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Johnny Rotten

By rareadmin, Friday, 28th February 2020 | 0 comments
Filed under: Irish Roots.










Johnny Rotten 

Born in London in 1956 to parents John Lydon from Galway and Eileen née Barry from Cork. They emigrated to London moving into a 2 room flat with an outdoor toilet in North London. At the time, the area was largely impoverished with a high crime rate and a population which comprised predominantly of working class Irish and Jamaican migrants. John would spend his summer holidays with his mother's family in Cork.

John was the eldest of four brothers, and as the eldest he had to look after his siblings due to his mother's regular illnesses. Describing himself as a "very shy" and "very retiring" kid who was "nervous as hell", he hated going to school, where he would get caned as punishment and where he "had several embarrassing incidents... I would shit my pants and be too scared to ask the teacher to leave the class. I'd sit there in a pants load of poo all day long."

Aged seven he contracted a serious bout of meningitis which put him in and out of coma's for almost a year. Wiping most of his early memories and affecting his eyesight. On returning to school he was painfully shy and labeled a "dummy". The experience only made him stronger and more determined. The meningitis was also responsible for giving him what he would later describe as the "Lydon stare", and for him, this experience was "the first step that put me on the road to Rotten".

Before John could complete his O Levels he was expelled from Catholic secondary school. He attended Kingsway College to finish his exams. Following the completion of his O-levels, he got into a row with his father who disliked his long hair, and so, agreeing to get it cut, the teenager not only had it cut, but in an act of rebellion dyed it green. It was about this time he met Sid Vicious and the rest is a well known story. He was christened "Johnny Rotten" on account of his decaying teeth.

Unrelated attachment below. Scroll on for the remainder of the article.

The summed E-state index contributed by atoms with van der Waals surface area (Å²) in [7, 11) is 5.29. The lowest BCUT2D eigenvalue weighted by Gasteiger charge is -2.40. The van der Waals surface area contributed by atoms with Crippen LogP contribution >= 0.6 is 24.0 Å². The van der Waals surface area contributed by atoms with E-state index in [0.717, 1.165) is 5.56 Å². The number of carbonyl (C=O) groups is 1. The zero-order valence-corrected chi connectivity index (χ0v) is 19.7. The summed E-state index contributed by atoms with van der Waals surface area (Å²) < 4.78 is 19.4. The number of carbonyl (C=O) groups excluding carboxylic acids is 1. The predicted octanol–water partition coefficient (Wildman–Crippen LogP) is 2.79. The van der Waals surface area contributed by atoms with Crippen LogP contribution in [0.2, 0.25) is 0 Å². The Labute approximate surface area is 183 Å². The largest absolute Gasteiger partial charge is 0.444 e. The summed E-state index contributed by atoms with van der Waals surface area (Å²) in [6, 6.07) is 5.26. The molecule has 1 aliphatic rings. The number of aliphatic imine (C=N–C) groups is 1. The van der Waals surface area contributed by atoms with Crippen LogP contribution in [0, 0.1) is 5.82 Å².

On October 6th 1980, he was jailed in Mountjoy prison after an altercation with the Garda at the Horse & Tram pub. He described it as a rejection by his homeland. He recounted the events again bitterly in an Irish Times interview: "I went to a pub and the barman wouldn't serve me. Words were exchanged and the police were called. I was arrested for attacking a policeman's fist with my face and jailed in Mountjoy. Some homecoming."

In his autobiography, "Rotten: No Blacks, No Irish, No Dogs, Lydon says: "It's no accident that the Irish invented stream-of-consciousness literature. It was of absolute necessity. Poverty and deprivation of their own language made this very important. Hence long term memory, which is a Celtic thing."

Johnny travels on an Irish passport. He is seen by many as the figurehead of the punk movement and the Sex Pistols have been hailed one of the most influential acts in the history of popular music.

Photo: Johnny Rotten & Sid Vicious